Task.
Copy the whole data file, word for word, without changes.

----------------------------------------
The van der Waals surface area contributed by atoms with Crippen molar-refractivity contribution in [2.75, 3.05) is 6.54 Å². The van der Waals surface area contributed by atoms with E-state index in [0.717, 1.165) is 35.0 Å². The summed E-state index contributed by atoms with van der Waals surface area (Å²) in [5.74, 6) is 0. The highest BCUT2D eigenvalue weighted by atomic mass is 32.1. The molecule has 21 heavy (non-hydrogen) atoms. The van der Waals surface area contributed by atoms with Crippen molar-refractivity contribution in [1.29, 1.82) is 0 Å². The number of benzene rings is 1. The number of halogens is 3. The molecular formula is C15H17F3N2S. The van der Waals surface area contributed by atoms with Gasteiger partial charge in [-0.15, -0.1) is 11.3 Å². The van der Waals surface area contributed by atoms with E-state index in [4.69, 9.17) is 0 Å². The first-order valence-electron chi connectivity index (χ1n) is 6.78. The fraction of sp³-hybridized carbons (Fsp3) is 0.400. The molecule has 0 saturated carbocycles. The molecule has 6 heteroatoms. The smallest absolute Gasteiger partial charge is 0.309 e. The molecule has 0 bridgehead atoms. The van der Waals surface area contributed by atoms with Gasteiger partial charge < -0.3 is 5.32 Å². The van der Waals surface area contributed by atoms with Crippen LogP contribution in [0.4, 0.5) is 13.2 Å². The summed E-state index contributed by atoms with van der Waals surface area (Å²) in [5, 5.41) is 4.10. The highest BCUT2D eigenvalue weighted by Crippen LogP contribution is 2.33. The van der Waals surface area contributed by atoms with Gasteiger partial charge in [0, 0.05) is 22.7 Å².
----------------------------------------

The van der Waals surface area contributed by atoms with Crippen molar-refractivity contribution in [2.75, 3.05) is 6.54 Å². The van der Waals surface area contributed by atoms with E-state index in [0.717, 1.165) is 35.0 Å². The summed E-state index contributed by atoms with van der Waals surface area (Å²) in [5.74, 6) is 0. The highest BCUT2D eigenvalue weighted by atomic mass is 32.1. The molecule has 21 heavy (non-hydrogen) atoms. The van der Waals surface area contributed by atoms with Crippen molar-refractivity contribution in [1.29, 1.82) is 0 Å². The number of benzene rings is 1. The number of halogens is 3. The molecular formula is C15H17F3N2S. The van der Waals surface area contributed by atoms with Gasteiger partial charge in [-0.15, -0.1) is 11.3 Å². The van der Waals surface area contributed by atoms with E-state index in [4.69, 9.17) is 0 Å². The first-order valence-electron chi connectivity index (χ1n) is 6.78. The fraction of sp³-hybridized carbons (Fsp3) is 0.400. The molecule has 0 saturated carbocycles. The molecule has 6 heteroatoms. The smallest absolute Gasteiger partial charge is 0.309 e. The molecule has 0 bridgehead atoms. The van der Waals surface area contributed by atoms with Gasteiger partial charge < -0.3 is 5.32 Å². The van der Waals surface area contributed by atoms with Crippen LogP contribution in [0.4, 0.5) is 13.2 Å². The summed E-state index contributed by atoms with van der Waals surface area (Å²) in [5, 5.41) is 4.10. The highest BCUT2D eigenvalue weighted by Crippen LogP contribution is 2.33. The van der Waals surface area contributed by atoms with Gasteiger partial charge in [0, 0.05) is 22.7 Å².